Thors hammer start rear load

Begin the development of your grip by working on your endurance first then go to a strength-based program that employs heavy weights coupled with low reps.

Practice Isometric contractions for 5-6 seconds in various flexion angles. Gradually build up the intensity over the session, i.e. one set at 70% for 5 seconds the next series at 80% for 5 seconds. Work up to 100% intensity a full 6 seconds for three to four sets at a time. Build up in the length of time you are holding at 100% but avoid the Valsalva maneuver during these contractions.

Augment direct grip development by strengthening each motion or movement pattern of the wrist. Additionally work the fingers/thumb individually and as a group. Practice balance, coordination and agility as you work these smaller muscles of the arm and hand. Theraband soft weights work great for many of these exercises.


160716 This takes the cake, AKA stupid is as stupid does

160716 This takes the cake

We’ve all seen the pseudo trainers standing on a stability ball swinging something around in their hands.

Just when I thought I’d about seen it all, another screwball shows up with an even goofier exercise. This example shows a guy on a trampoline standing on a BOSU (1) with the rounded part facing the trampoline.

What is this for? Who knows; it certainly isn’t any that I train my athletes for in the gym. How many sports require this type of activity? NONE despite the trainers claims that it conditions the core and balance.

He must have a great liability insurance policy and is probably hoping the insurance company doesn’t see this photo of stupidity in action.

I suspect the people that do these things crave attention, negative in this case, because this is the only thing such a stunt could provide.

In the Explosively Strength Training programs, we NEVER stand on these types of gear. We are strong but not stupid.

(1) The BOSU looks like a stability ball cut in half with one side a flat surface and its opposite, the rest of the ball. It can be used with either side up or down for various exercises.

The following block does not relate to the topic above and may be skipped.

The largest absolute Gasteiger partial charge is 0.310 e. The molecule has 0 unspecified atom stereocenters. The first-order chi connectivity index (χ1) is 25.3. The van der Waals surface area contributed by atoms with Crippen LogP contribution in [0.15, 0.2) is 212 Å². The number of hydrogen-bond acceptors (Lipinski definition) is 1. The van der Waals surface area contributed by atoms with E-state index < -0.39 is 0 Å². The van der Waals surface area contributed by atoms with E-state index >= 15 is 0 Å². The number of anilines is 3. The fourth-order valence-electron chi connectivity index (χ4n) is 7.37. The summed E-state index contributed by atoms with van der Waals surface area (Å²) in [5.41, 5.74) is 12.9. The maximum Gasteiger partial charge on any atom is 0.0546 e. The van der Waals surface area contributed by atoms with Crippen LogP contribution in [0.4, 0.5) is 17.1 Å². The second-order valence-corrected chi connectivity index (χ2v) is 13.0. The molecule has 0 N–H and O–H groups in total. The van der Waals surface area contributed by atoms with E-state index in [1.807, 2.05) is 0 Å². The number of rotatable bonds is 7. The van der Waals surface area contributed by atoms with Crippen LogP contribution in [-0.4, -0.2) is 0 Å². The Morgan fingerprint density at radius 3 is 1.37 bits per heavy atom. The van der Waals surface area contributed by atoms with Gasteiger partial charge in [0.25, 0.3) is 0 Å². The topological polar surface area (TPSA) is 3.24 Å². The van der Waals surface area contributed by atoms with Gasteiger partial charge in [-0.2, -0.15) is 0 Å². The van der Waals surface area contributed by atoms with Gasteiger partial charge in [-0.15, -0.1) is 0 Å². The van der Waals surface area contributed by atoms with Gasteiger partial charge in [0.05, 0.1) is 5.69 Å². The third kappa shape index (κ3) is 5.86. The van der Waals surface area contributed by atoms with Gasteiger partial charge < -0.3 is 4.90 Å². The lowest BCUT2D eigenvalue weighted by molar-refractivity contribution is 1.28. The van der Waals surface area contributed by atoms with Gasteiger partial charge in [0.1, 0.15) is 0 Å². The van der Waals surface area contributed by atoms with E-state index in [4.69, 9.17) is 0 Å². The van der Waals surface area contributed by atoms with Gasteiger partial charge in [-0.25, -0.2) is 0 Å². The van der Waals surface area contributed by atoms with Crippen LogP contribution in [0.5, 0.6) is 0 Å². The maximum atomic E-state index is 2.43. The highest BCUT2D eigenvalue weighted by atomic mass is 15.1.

110716 Spotting the dumbbell bench press

110716 Spotting the dumbbell bench press

It is the duty and responsibility of the coach and the specific task of the designated spotter or spotters, to protect the lifter at all times during the lift, especially if the load is in the upper percentages of their one repetition maximum..

Stupid act number one

A trainer who has their trainees doing a bench press with their feet on the bench is placing that person at risk for an injury. The purpose of the feet being on the floor is to prevent the person from losing their balance and falling off the bench with a load on the bar. Having both feet on the floor contributes to a part of the five-point stance.

The five-point stance is established with both feet on the floor, the buttocks on the bench, the shoulders on the bench and the head on the bench.

Stupid act number two

Trainers standing or kneeling away from the trainee holding onto a clipboard

Any photo of a trainer or a trainer who is standing away from the lifter is in a poor position to spot the exercise. He or she is not anywhere near the area they need to be in order to protect the lifter from harm should they fail in the movement.

The correct position is either with his/her hands on his/her wrists or hovering on the outside of her wrists to prevent the dumbbell from coming back on his/her face if he/she loses the correct bar path while lifting.

Keeping both hands on the wrists is the safest way to spot the dumbbell bench press.

There are so many terrible examples of trainers training someone who has trusted his expertise to keep them safe as they lift showing up on YouTube; it is pathetic with a capital P.

I recommend finding someone who practices intelligent coaching, safe lifting, as well as safe spotting.



100716 What if you don’t feel like exercising today?


100716 What if you don’t feel like exercising today?

Putting a check mark on your calendar doesn’t mean not exercising, it means still going to the gym and lifting for at least 10 minutes. If, after the 10 minutes you still feel like passing on the day then move on to the rest of your day. At least you gave it a shot. It didn’t work out but you gave it a whirl.